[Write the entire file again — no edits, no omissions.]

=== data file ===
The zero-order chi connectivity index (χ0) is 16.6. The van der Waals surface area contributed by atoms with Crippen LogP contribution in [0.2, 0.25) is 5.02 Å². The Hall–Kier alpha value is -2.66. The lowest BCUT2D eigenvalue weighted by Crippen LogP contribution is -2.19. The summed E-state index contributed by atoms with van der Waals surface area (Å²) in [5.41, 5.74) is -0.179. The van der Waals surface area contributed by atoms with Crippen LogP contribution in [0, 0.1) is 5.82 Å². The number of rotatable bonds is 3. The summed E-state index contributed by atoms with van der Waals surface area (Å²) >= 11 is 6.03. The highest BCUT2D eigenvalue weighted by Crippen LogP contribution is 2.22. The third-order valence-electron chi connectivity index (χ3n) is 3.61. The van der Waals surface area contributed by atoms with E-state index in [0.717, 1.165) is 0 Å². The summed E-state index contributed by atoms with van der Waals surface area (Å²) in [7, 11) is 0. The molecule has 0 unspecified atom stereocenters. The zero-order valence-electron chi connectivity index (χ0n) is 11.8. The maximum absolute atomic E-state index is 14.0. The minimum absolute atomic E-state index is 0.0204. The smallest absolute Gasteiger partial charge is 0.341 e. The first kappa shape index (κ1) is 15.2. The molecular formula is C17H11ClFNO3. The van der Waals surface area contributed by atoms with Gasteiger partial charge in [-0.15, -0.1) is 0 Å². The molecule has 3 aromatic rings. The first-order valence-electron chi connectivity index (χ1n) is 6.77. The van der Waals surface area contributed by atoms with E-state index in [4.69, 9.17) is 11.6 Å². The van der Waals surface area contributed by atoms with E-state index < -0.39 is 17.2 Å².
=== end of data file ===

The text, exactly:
The zero-order chi connectivity index (χ0) is 16.6. The van der Waals surface area contributed by atoms with Crippen LogP contribution in [0.2, 0.25) is 5.02 Å². The Hall–Kier alpha value is -2.66. The lowest BCUT2D eigenvalue weighted by Crippen LogP contribution is -2.19. The summed E-state index contributed by atoms with van der Waals surface area (Å²) in [5.41, 5.74) is -0.179. The van der Waals surface area contributed by atoms with Crippen LogP contribution in [0, 0.1) is 5.82 Å². The number of rotatable bonds is 3. The summed E-state index contributed by atoms with van der Waals surface area (Å²) >= 11 is 6.03. The highest BCUT2D eigenvalue weighted by Crippen LogP contribution is 2.22. The third-order valence-electron chi connectivity index (χ3n) is 3.61. The van der Waals surface area contributed by atoms with E-state index in [0.717, 1.165) is 0 Å². The summed E-state index contributed by atoms with van der Waals surface area (Å²) in [7, 11) is 0. The molecule has 0 unspecified atom stereocenters. The zero-order valence-electron chi connectivity index (χ0n) is 11.8. The maximum absolute atomic E-state index is 14.0. The minimum absolute atomic E-state index is 0.0204. The smallest absolute Gasteiger partial charge is 0.341 e. The first kappa shape index (κ1) is 15.2. The molecular formula is C17H11ClFNO3. The van der Waals surface area contributed by atoms with Gasteiger partial charge in [-0.15, -0.1) is 0 Å². The molecule has 3 aromatic rings. The first-order valence-electron chi connectivity index (χ1n) is 6.77. The van der Waals surface area contributed by atoms with E-state index in [4.69, 9.17) is 11.6 Å². The van der Waals surface area contributed by atoms with E-state index < -0.39 is 17.2 Å².